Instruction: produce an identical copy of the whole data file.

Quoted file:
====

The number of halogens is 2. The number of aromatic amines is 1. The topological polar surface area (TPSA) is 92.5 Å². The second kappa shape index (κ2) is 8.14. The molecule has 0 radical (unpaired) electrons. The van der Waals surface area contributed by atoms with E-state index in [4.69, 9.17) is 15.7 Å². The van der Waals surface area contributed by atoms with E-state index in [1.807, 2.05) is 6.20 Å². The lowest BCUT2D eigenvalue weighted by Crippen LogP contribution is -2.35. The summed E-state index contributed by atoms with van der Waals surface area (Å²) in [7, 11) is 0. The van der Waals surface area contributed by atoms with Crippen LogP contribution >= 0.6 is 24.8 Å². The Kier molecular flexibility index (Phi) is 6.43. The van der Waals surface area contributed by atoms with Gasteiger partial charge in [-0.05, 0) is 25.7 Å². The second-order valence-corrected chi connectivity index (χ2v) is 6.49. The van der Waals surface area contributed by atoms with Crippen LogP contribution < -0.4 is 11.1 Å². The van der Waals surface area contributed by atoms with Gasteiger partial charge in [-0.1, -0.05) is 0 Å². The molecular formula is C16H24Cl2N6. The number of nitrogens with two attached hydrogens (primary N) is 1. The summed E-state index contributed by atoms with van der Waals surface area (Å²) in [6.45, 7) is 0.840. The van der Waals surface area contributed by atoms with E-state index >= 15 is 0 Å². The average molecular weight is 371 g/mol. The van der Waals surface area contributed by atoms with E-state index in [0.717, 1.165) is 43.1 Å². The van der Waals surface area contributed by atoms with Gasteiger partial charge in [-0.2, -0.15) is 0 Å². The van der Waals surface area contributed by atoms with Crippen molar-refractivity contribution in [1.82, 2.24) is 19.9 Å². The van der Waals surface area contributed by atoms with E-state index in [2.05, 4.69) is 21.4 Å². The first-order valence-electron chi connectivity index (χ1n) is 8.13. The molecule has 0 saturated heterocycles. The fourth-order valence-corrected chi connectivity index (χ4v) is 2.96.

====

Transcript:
The number of halogens is 2. The number of aromatic amines is 1. The topological polar surface area (TPSA) is 92.5 Å². The second kappa shape index (κ2) is 8.14. The molecule has 0 radical (unpaired) electrons. The van der Waals surface area contributed by atoms with E-state index in [4.69, 9.17) is 15.7 Å². The van der Waals surface area contributed by atoms with E-state index in [1.807, 2.05) is 6.20 Å². The lowest BCUT2D eigenvalue weighted by Crippen LogP contribution is -2.35. The summed E-state index contributed by atoms with van der Waals surface area (Å²) in [7, 11) is 0. The van der Waals surface area contributed by atoms with Crippen LogP contribution >= 0.6 is 24.8 Å². The Kier molecular flexibility index (Phi) is 6.43. The van der Waals surface area contributed by atoms with Gasteiger partial charge in [-0.05, 0) is 25.7 Å². The second-order valence-corrected chi connectivity index (χ2v) is 6.49. The van der Waals surface area contributed by atoms with Crippen LogP contribution < -0.4 is 11.1 Å². The van der Waals surface area contributed by atoms with Gasteiger partial charge in [-0.1, -0.05) is 0 Å². The molecular formula is C16H24Cl2N6. The number of nitrogens with two attached hydrogens (primary N) is 1. The summed E-state index contributed by atoms with van der Waals surface area (Å²) in [6.45, 7) is 0.840. The van der Waals surface area contributed by atoms with E-state index >= 15 is 0 Å². The average molecular weight is 371 g/mol. The van der Waals surface area contributed by atoms with E-state index in [0.717, 1.165) is 43.1 Å². The van der Waals surface area contributed by atoms with Gasteiger partial charge in [-0.2, -0.15) is 0 Å². The van der Waals surface area contributed by atoms with Crippen molar-refractivity contribution in [1.82, 2.24) is 19.9 Å². The van der Waals surface area contributed by atoms with E-state index in [2.05, 4.69) is 21.4 Å². The first-order valence-electron chi connectivity index (χ1n) is 8.13. The molecule has 0 saturated heterocycles. The fourth-order valence-corrected chi connectivity index (χ4v) is 2.96.